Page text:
Shirley Curtis, 72, shuffles down an alley behind the MacCanon Brown Homeless Sanctuary, 2461 W. Center St., supported by a man about half her age, one of the many volunteers helping to sort donations on this sunny early-spring afternoon.
Curtis, who lives on $900 a month in social security income and receives less than $20 a month in food assistance, left with some sweaters, fruit and juice for her grandchildren. “It’s something I won’t have to spend money for,” she said, adding that she plans to tell others about her experience.
“I felt welcome — the people were nice and friendly,” says Curtis. “I would come back.”
“It comes from God, and we don’t need it — why would we make people pay?” asks Sister MacCanon Brown, the sanctuary’s namesake.
The sanctuary is a labor of love for Brown, who co-founded and spent 22 years with Repairers of the Breach, an organization that advocates for and provides resources to people experiencing homelessness. Despite leaving the organization in 2013 over a dispute regarding its vision, Brown was determined to continue the work to which she has dedicated much of her life.
In December 2016, Brown closed on the Center Street building. Though the structure still needs a lot of work, Brown’s vision is clear. She intends to create a comprehensive resource center for people without regular housing and those who are at risk; the building will also serve as an emergency shelter on particularly cold winter nights. In the meantime, the organization provides free clothing, bag lunches and other necessities from 11 a.m. to 12:30 p.m. Tuesday and Thursday.
The group also offers a 3 p.m. meal on Fridays at Hephatha Lutheran Church, 1720 W. Locust St., and distributes clothes, shoes, coats, blankets and hygiene products at the church Sundays between noon and 1 p.m.
On this particular day, we enter through a large garage-door entrance off the alley. Tables display corn, fruit, roasted chipotle red beans and “nourish bowls” made of cauliflower, chickpeas and curry sauce. A volunteer tends bins of bathroom essentials, including tooth brushes, soap, shampoo and tampons in the next room. Four or five others help unload and sort through the truckloads that arrive from places as far as Grafton, New Berlin, Oconomowoc, Cedarburg and South Milwaukee.
Though donations come from across the region, many regular volunteers live in the neighborhood; some have experienced homelessness themselves.
Eddie Kentle lives near 23rd and Chambers streets, where he’s been for 15 years. In addition to volunteering between eight and 10 hours a week with Brown, Kentle holds down a job at Little Caesar’s. He describes the area as a “food desert,” adding that there may be a corner store here or there but prices are often too high in an area where almost half the population lives in poverty.
“It’s a blessing just to give someone something they need,” says Geraldine Lucas, 63, who has volunteered at the Center Street and Hephatha locations for three years. “It makes your heart feel good to see that look on peoples’ faces.”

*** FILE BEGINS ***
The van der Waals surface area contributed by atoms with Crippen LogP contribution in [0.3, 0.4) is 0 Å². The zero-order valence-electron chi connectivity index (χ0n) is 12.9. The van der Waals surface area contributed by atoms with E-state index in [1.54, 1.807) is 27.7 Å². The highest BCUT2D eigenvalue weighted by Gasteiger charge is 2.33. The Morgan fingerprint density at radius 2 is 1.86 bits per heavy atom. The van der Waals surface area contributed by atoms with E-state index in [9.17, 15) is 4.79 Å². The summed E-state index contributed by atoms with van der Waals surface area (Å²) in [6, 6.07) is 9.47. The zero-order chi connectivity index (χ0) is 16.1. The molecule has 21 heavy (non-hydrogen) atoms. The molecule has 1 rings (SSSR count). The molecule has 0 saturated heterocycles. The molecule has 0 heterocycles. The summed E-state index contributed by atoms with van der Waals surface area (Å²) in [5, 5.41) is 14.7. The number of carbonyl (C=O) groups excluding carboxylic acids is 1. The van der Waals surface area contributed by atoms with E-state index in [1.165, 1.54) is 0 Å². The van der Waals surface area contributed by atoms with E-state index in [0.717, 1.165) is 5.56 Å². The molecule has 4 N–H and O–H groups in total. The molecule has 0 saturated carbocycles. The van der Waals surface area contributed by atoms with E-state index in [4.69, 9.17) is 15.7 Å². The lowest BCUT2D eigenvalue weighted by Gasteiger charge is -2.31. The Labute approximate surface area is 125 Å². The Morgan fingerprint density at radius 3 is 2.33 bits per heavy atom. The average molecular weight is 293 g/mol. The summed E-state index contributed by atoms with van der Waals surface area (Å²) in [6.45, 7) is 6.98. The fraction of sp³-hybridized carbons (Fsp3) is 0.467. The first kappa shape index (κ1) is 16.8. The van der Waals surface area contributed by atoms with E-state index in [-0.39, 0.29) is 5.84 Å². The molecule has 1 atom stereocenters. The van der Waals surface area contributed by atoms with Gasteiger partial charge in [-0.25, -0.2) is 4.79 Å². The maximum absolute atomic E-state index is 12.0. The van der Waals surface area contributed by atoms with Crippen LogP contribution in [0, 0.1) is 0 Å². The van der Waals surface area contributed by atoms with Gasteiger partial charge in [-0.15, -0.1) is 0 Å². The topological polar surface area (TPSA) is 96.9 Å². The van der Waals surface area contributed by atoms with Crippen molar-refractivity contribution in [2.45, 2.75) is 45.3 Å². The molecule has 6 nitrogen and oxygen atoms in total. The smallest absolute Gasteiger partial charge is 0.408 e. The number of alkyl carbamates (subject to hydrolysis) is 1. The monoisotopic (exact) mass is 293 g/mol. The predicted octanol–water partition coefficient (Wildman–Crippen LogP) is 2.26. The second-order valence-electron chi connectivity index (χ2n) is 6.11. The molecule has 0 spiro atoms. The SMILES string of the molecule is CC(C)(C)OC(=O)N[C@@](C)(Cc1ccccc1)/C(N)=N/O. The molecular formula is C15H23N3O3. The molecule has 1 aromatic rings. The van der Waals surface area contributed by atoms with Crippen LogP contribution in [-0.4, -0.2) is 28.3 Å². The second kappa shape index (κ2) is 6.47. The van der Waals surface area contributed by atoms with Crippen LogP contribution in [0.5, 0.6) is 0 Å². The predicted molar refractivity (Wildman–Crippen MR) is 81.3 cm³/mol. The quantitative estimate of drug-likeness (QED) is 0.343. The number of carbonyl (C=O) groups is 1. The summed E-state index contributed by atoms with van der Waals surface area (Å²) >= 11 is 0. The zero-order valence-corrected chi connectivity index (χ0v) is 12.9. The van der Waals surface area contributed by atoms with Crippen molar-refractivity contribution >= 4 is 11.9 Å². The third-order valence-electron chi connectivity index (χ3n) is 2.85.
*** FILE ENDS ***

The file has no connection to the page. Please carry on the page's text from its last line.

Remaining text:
Lucas travels a little farther than Kentle, riding three different buses from her home near 60th and Appleton to come and help.
According to MBHS, more than 250 people have given their time, about a third of whom are in economic hardship themselves. And, Brown doesn’t send anyone away without a heartfelt thank-you, a bag lunch or something else they need.
“We create community with the people who are with us,” she says.
The sanctuary has an opportunity to be the “pioneering model” of a self-sufficient “homeless community center,” Brown notes. Plans for the five-story building include a rooftop garden, aquaponics-based agriculture, a dining room and commercial kitchen, where people will be served restaurant-style with food grown on-site. A makerspace with training for those interested in woodworking, electronics, printing, welding and will also be available, as well as employment resources and other assistance.
So far, Brown has raised hundreds of thousands of dollars to purchase the building and make necessary repairs; she receives partial compensation for the hours she gives, and currently employs three people on a part-time basis. According to Brown, more than 700 individuals have made one-time and sustaining donations, which has enabled the organization to remain grassroots and debt-free. She points out that their mission is not money-driven, “but the need is big.”
There is still much to do. The building needs a new roof, evidenced by pools of standing water on the upper floors, a cost Brown estimates at almost $100,000. And, to realize her vision of a fully-staffed and -resourced community center, the cost is in the millions. Still, Brown seems undeterred.
Brown tells me that solidarity is important, and indeed support will be necessary if her vision is to come to fruition. Shirley Curtis, who has already benefited from the community Brown is building, has another take:
“It does not take more than one voice to start something.”
If you would like to make a cash donation to the MBHS building or operations fund you can do so here. For clothing or food donations, please contact Sister MacCanon Brown at 414-305-8997 or email@example.com.⬩
Update (June 18, 2018): In response to questions, MBHS sent Milwaukee Stories this statement explaining why the nonprofit is named after Brown.
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